Elon Musk believes that artificial intelligence is the greatest threat mankind has ever faced. Jeff Nesbit claims that, in 2050, the human species will be all but gone. Personally, I think we’ll still be here, but I couldn’t speak as to how we will live. Of course, it is today that we shape our own future. But the elites who are trying to agree on one single challenge that stands above all else are in fact only making things worse. We are facing a complex problem—that of a rapidly growing population. If prognoses are correct, our planet in 2050 will be no larger than in 2019 but home to some 10 billion people—almost a third more than today. Correspondingly, the number of cities of over a million people has already reached 400 and continues to rise. We will be facing challenges in terms of inhabitable space, resources, food, air, water, energy, and more. This is why I think that the biggest change in the next 30 years won’t be of a technological nature. It will be the fact that humankind realized it was heading toward the abyss and began to make societal changes by use of technology and other means. As a result, the economy as we know it will be transformed and no longer exclusively target growth.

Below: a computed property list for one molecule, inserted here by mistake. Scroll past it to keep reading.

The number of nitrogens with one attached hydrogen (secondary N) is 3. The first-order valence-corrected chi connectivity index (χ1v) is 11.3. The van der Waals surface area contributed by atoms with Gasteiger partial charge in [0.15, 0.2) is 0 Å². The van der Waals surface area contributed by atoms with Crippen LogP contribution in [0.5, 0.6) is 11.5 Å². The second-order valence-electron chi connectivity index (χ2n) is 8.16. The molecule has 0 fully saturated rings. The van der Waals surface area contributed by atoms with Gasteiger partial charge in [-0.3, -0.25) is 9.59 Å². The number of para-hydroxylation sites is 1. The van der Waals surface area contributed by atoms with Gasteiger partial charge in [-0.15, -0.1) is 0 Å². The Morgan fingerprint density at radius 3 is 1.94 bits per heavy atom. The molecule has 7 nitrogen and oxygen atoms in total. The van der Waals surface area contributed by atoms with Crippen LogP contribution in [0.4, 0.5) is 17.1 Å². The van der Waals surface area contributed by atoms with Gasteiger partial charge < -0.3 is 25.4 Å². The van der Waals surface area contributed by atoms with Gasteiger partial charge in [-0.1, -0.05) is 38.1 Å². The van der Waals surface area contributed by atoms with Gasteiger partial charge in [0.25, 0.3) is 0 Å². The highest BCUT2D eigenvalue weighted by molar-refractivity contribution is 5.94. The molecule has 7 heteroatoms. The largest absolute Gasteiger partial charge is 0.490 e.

There’s a simple answer to this question. My favorite technology is Through-Process Optimization (TPO). Let me tell you why. If I were a steel producer, I would know what not to do: I wouldn’t waste my time implementing a number of independent solutions only to realize how difficult it is to properly connect them to one another. Rather, I would choose a proven, holistic solution that is capable of comprehensively optimizing all steps of the value chain in steel production. TPO can, for instance, optimize production costs in tandem with end-product quality. It can allocate just the right amount of raw materials for the targeted production volume. It can find the root cause when a problem arises and suggest corrective measures. Also, importantly, the functionality of TPO can be extended with a powerful production-management system and a Level III system, which help ensure product quality as well as delivery times. With this kind of technology in place, it is much easier to fulfill and even exceed end-customer expectations. No other company offers a system that is even close to TPO. Knowing the strengths of TPO, I almost wish I were a steel producer myself.
We have a long history of developing innovative cooperation models with our customers.”